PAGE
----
Question about Sony NWZ-E436F MP3 Player
The license on the songs that you have transferred to your mp3 player have an expired DRM license. The only way to "unexpire" the license is to refresh your license through the music service that you downloaded the songs from. If you have let your subscription lapse, the licenses will stay expired.
Posted on Mar 26, 2009
if you have napster just hook it up to ur comp and run napster
it should automaticaly renew ur licence after you sign in
Posted on Apr 07, 2008
Are the files MP3 files or WMA files? This sounds like a DRM (digital rights management) limitation of the music you are using. MP3 files don't have DRM - and shouldn't exhibit this problem. WMA files can have licenses associated with them and only allow number of copies to be made for personal use before their license disables further use - as it sounds is occurring in your case.
Posted on Aug 05, 2008
SOURCE: not working
The license on the songs has expired, and that's the problem with DRM-protected WMA's. You will need to renew the license through the music service from which you downloaded the songs. If your subscription has lapsed, you will need to renew it. Then, you'll have to delete the songs on your Walkman, and reload them once you have updated the license.
If you only download and transfer files in mp3 format you will never have this problem, and you can keep the songs forever.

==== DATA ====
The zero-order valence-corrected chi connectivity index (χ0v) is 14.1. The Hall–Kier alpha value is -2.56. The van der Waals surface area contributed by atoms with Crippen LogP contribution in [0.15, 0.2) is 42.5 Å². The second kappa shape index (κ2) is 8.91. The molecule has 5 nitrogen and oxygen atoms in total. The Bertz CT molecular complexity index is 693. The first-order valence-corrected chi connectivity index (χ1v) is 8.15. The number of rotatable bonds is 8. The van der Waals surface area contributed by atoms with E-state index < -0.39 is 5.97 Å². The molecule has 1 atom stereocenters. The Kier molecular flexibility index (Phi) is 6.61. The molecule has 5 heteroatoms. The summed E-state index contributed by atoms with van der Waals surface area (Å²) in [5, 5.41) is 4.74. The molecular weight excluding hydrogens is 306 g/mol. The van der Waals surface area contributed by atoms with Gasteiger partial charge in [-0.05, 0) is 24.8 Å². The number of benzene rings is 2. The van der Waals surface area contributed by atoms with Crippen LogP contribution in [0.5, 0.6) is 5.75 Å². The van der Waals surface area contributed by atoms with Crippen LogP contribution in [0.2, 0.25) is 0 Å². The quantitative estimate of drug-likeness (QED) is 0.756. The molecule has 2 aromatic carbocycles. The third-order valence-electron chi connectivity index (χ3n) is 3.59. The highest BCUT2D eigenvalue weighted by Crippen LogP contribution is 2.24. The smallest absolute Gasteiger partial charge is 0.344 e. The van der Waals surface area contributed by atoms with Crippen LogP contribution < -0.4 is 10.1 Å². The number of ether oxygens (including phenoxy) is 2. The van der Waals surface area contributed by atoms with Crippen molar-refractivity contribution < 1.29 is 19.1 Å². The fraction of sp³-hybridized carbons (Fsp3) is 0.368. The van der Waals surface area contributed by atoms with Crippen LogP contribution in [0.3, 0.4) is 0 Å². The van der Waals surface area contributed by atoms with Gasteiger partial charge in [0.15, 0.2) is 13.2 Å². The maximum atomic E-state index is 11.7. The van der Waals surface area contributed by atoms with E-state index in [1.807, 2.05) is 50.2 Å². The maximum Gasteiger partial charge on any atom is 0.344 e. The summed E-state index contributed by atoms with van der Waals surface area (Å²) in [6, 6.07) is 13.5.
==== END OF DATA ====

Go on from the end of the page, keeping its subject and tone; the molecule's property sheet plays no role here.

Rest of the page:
-Tha Mp3 Doctor
Posted on Mar 27, 2009
do you still pay for your napster service, if not, that why your tracks have expired, if you do, then just hook up your mp3 player to your PC and it should update the licenses on the tracks
if you dont pay for napster anymore, one thing that maybe worth trying is setting the clock on your PC back to a date prior to the subscription expiration date and try playing a few songs without being connected to the internet. If the PC is not online, Windows has no way of telling if the time change is to correct a wrong time or deliberate.
I am not sure what Windows Media Player does when the expiration comes. If it modifies the song itself, then it may still be possible to play songs that you haven't tried playing after the expiration date if you set the clock back.
However, if Windows Media Player logs that the licenses have expired in its license database, then there is pretty much no hope in reactivating them by setting the clock back. Much like setting the clock back on expired shareware software
Finally, if you are willing to resume your Napster subscription, then chances are that your music will re-activate once your subscription is live.
Posted on Jul 07, 2009
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